September 20, 2017, Volume XXI

Well fall will be upon us tomorrow, here is a bit of news to help you pass the time until then.


To help with finding videos we have added a complete video list that will be maintained to the website as an option under “Channel” option. i.e. Channel-> YouTube Video List

347 videos now in the collection.
Subscribers 31 this last month bringing total to 338
Views 7,102 last 28 days with a total of 47,557 views.
Watch time 38,222 minutes for the last 28 days.

New Video Formats

There are a couple of new types of videos that we have tried. One uses the Savvy maintenance data display to show engine-operating levels such as CHT, Fuel Flow, and RPM. In other videos we use still and text panels to carry the message.

Keep the suggestions coming.

New Grumman Shop

There is a new Grumman shop on the east coast, “Mid Atlantic Yankee Aviation” located at Eagle’s Nest (31E) run by Jimmy Candeletti.


1212 Members as of this newsletter.

One member has sold his Tiger so we lost one, but we got another the same day.

Forum Posts

Starter Issues

Posted on August 24th, 2017 by Pat

We have been experiencing a starting problem since the middle of the summer. Pushing the start button we hear the new starter relay (changed out yesterday) engage with a good snap but the starter doesn’t engage with the fly wheel. The only sound when pressing the start button is the relay snap. Is my next Read more

Is this ok?

Posted on August 25th, 2017 by Ray Seligman

Is this ok?

I have found a Grumman tiger that I have fallen in love with. It has about 590 hours SMOH age. I was there when they run a compression check and they were all at about 77. Then they cut open the oil filter and they found this. I am being told this is completely normal. Read more

Fuel Sump Rust?

Posted on June 30th, 2017 by Peter B

Fuel Sump Rust?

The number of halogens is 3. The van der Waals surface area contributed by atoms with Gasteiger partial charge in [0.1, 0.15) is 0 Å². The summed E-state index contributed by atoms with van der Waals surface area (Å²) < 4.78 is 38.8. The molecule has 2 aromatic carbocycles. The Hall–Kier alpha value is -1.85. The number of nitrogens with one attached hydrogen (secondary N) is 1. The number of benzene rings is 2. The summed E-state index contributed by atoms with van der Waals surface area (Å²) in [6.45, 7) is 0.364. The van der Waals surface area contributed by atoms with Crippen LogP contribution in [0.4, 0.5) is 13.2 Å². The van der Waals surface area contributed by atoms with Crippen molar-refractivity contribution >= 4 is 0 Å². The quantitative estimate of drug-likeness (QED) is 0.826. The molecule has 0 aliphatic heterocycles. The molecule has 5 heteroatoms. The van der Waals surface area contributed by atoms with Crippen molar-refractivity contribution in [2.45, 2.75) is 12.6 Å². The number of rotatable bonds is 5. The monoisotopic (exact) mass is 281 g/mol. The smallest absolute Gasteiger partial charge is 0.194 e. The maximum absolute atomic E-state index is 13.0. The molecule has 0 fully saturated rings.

Can anyone shed some light on to what is causing this rust? I appreciate it! (see pic attached)

Events and Gatherings

Red Steward – Rained out

Eclipse – Awesome

Independence – Good turnout

Treo Autopilot STC

For those interested in one of the new autopilots, if we can get 30 Grumman owners to commit, we can each save $1,000.00 off of the Autopilot STC Price. That would be $7,000 for each of us. Contact Gwena Odum, (805) 624-1516 to put your name on the list. They are asking for a $2,000 deposit and hope to have this all done by April. Give them a call, as they need 25 folks to push our planes ahead in the line of airframes.

Cheap Planes

First rule of aircraft buying, always buy the best plane you can afford.

Case in point, one member bought a derelict plane that had sat for 20 years and he thought he was getting a good deal at buying it for $10,000.  First thing he did was put a new Lycoming engine on the plane which set him back $42,000 for the engine and the labor.  His old engine was not a worthy core.

So with faded and peeling original paint, corrosion on the surface skin, broken plastic, original worn interior and carpets and no avionics he had over $55,000 in a plane he could have sold for mid to low-thirties.

So buy the best plane you can afford and get a good pre-purchase from someone who know Grummans.

Magazine Articles

We have 42 articles from 1967 to August of 2017 talking about our line of aircraft. They can be found under INFO -> MAGAZINE ARTICLES.

Across the USA

Neal Coyle (one of our very early members) is relocating from South Carolina to Medford, OR and is taking 2 weeks to zig-zag across the US at 2500 MSL and see the sights. Look for him and N430BS at an airport near you.


With all the talk of AI (artificial intelligence) and self driving cars these days, I would like to that Gene T for reminding me of a computer joke from the 1960’s.

Folks are on an airliners and the cabin system comes on and announces that the plane will under computer control for the entire flight and there fore much safer than in human hands. The computer voice let folks know of the route, cruising altitude and finally let them know how safe they will be during the flight. As a final bit of encouragement the computer says, “Nothing can go wrong, Nothing can go wrong, Nothing can go wrong, Nothing can go wrong. . .”

Compression Test

Airplane was recently in for annual when one cylinder was at 52 when all the others were at 76. The cylinder was leaking past the intake. Owner was a bit concerned but the intake in not a critical area like the exhaust. So the plane was pulled out and run for a few minutes at fairly high power and then shutdown. Reading after that was 75.